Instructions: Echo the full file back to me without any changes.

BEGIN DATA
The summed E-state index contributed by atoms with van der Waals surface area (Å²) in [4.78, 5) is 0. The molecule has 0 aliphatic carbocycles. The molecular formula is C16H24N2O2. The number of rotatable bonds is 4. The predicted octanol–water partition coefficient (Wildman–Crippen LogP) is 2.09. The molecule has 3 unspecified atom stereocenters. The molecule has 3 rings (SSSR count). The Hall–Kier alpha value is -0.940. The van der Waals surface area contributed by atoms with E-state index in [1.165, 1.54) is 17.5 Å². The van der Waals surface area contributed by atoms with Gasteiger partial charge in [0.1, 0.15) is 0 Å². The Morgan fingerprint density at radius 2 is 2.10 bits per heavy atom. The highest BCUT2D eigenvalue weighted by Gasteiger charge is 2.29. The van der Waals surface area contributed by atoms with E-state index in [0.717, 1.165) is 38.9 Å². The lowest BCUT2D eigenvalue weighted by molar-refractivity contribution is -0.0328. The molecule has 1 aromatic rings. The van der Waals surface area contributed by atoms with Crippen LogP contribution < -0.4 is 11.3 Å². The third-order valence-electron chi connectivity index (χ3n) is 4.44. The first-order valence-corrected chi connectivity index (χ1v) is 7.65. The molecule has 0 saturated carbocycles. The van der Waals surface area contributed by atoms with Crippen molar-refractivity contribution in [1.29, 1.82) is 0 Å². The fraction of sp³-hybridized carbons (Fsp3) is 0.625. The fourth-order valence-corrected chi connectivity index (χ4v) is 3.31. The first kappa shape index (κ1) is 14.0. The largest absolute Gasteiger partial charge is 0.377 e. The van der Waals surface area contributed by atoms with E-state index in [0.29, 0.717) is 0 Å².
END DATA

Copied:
The summed E-state index contributed by atoms with van der Waals surface area (Å²) in [4.78, 5) is 0. The molecule has 0 aliphatic carbocycles. The molecular formula is C16H24N2O2. The number of rotatable bonds is 4. The predicted octanol–water partition coefficient (Wildman–Crippen LogP) is 2.09. The molecule has 3 unspecified atom stereocenters. The molecule has 3 rings (SSSR count). The Hall–Kier alpha value is -0.940. The van der Waals surface area contributed by atoms with E-state index in [1.165, 1.54) is 17.5 Å². The van der Waals surface area contributed by atoms with Gasteiger partial charge in [0.1, 0.15) is 0 Å². The Morgan fingerprint density at radius 2 is 2.10 bits per heavy atom. The highest BCUT2D eigenvalue weighted by Gasteiger charge is 2.29. The van der Waals surface area contributed by atoms with E-state index in [0.717, 1.165) is 38.9 Å². The lowest BCUT2D eigenvalue weighted by molar-refractivity contribution is -0.0328. The molecule has 1 aromatic rings. The van der Waals surface area contributed by atoms with Crippen LogP contribution < -0.4 is 11.3 Å². The third-order valence-electron chi connectivity index (χ3n) is 4.44. The first-order valence-corrected chi connectivity index (χ1v) is 7.65. The molecule has 0 saturated carbocycles. The van der Waals surface area contributed by atoms with Crippen molar-refractivity contribution in [1.29, 1.82) is 0 Å². The fraction of sp³-hybridized carbons (Fsp3) is 0.625. The fourth-order valence-corrected chi connectivity index (χ4v) is 3.31. The first kappa shape index (κ1) is 14.0. The largest absolute Gasteiger partial charge is 0.377 e. The van der Waals surface area contributed by atoms with E-state index in [0.29, 0.717) is 0 Å².